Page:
That's All, Brother

That's All, Brother[a] is a Douglas C-47 Skytrain aircraft (the military version of the civilian DC-3) that led the formation of 800 others from which approximately 13,000 U.S. paratroopers jumped on D-Day, June 6, 1944, the beginning of the liberation of France in the last two years of World War II. After the war it was returned to the United States and sold to civilian owners, eventually falling victim to neglect until it was found in an Oshkosh, Wisconsin, boneyard in 2015, facing imminent disassembly to be converted into a modern turbine aircraft. It has since been restored and is part of the Commemorative Air Force.[2]

That's All, Brother
A drab green 1940s aircraft with "3X" painted in white near the cockpit and "W" on its tail faces right on a runway
That's All, Brother taxiing at Waterbury–Oxford Airport, 17 May 2019.
Type Douglas C-47 Skytrain
Manufacturer Douglas Aircraft Company
Manufactured March 7, 1944
Registration N88874
Serial 42-92847
First flight March 8, 1944
Owners and operators United States Army Air Force, various civilian operators, Commemorative Air Force (CAF)
In service April 8, 1944 – August 5, 1945
Status Restored, airworthy
Preserved at Based with the CAF's Central Texas Wing

The C-47's name, painted on its nose, was chosen by Army Air Force Lt. Col. John M. Donalson, commander of the 87th Troop Carrier Squadron, who flew the plane during the operation, as a "message to Adolf Hitler" that Nazi Germany's days were numbered.[3] It was successfully flown again in 2018, and has been exhibited at air shows.[2] After further refitting it has been flown across the Atlantic with other historic aircraft that took part in the invasion, to commemorate its 75th anniversary.[4]


Military serviceEdit

When the war began, John Donalson, who normally flew with the Alabama-based 106th Observation Squadron, which was assigned to the Pacific theater during the war, was transferred to Europe. Normally, he flew a Douglas C-47 Skytrain that he had named Belle of Birmingham, in honor of his home state's largest city. But for Operation Overlord, the 1944 invasion of Normandy which opened the western front, it was necessary to cut holes in the plane's fuselage for extra equipment. Donalson, by then commanding the 438th Troop Carrier Group of the 87th Troop Carrier Squadron, part of IX Troop Carrier Command, refused, and so he was issued another C-47 to lead the formation of those aircraft which dropped paratroopers onto the shores of France.[5]

The C-47 issued to Donalson had been built three months earlier at the Douglas Aircraft plant in Oklahoma City. It was delivered the day after completion to what was then the United States Army Air Forces at Love Field in Dallas; from there it was flown to Baer Army Air Field in Fort Wayne, Indiana. Five weeks later it was flown to England by the Air Transport Command.[6] Donalson named his new plane That's All, Brother, as a personal message to Adolf Hitler that Nazi Germany's dominance of Europe would soon be ended.[3]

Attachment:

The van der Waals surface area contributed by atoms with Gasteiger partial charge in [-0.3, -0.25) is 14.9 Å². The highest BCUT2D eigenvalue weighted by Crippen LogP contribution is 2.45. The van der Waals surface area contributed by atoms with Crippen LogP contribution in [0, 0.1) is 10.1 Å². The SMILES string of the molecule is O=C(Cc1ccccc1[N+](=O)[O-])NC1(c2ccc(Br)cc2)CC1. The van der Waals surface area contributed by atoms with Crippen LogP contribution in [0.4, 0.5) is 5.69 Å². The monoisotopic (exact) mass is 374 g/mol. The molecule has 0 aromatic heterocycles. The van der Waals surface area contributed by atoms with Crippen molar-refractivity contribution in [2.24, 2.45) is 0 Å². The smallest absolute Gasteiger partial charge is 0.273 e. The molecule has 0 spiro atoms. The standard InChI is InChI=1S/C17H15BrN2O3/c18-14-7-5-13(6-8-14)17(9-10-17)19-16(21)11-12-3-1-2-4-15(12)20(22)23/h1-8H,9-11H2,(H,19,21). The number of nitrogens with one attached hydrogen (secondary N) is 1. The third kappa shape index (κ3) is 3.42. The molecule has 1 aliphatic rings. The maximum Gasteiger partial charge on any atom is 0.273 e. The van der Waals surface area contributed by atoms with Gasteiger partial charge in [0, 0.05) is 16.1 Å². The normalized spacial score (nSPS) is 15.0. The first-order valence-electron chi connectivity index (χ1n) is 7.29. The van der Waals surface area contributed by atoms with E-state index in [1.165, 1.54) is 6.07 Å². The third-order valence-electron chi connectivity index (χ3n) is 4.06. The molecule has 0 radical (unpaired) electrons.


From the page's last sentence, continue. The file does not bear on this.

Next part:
Paratroopers on their way to the drop zone on D-Day morning

On the morning of June 6, That's All, Brother led 800 planes that dropped over 13,000 American paratroopers onto the French coast. It was chosen for the job because it had been equipped with radar that could find the beacons dropped to mark drop zones by an earlier group of paratroopers known as The Pathfinders.[4] Allied troops held their beachhead despite heavy initial losses, and slowly began liberating France. The C-47 was used in other operations in Western Europe later that year, including Market Garden, and Repulse (part of the resupplying of Bastogne), and in 1945's Operation Varsity, part of the invasion of Germany.[7]

Civilian useEdit

By the end of the war, the plane had been flown back to the United States and decommissioned. It was sold on the civilian market as surplus. During the decades after the war it passed through 12 private owners, who generally kept it in good condition, never crashing or seriously damaging it as they put it to a variety of uses, although none of them were apparently aware of its historic importance.[4] It was modified into a more conventional DC-3 configuration and painted in a scheme common to such craft during the Vietnam War.[3]


The plane's rediscovery began in 2006. That year Staff Sgt. Matthew Scales, assigned to the 106th, began researching the unit's history. Most of that focused on the squadron's work in the South Pacific, but he learned that a member of the 106th had flown the lead plane on D-Day. "I didn't understand how this was possible, as, on June 6, 1944, my squadron was about as far away from Normandy as humanly possible," he recalled later.[5]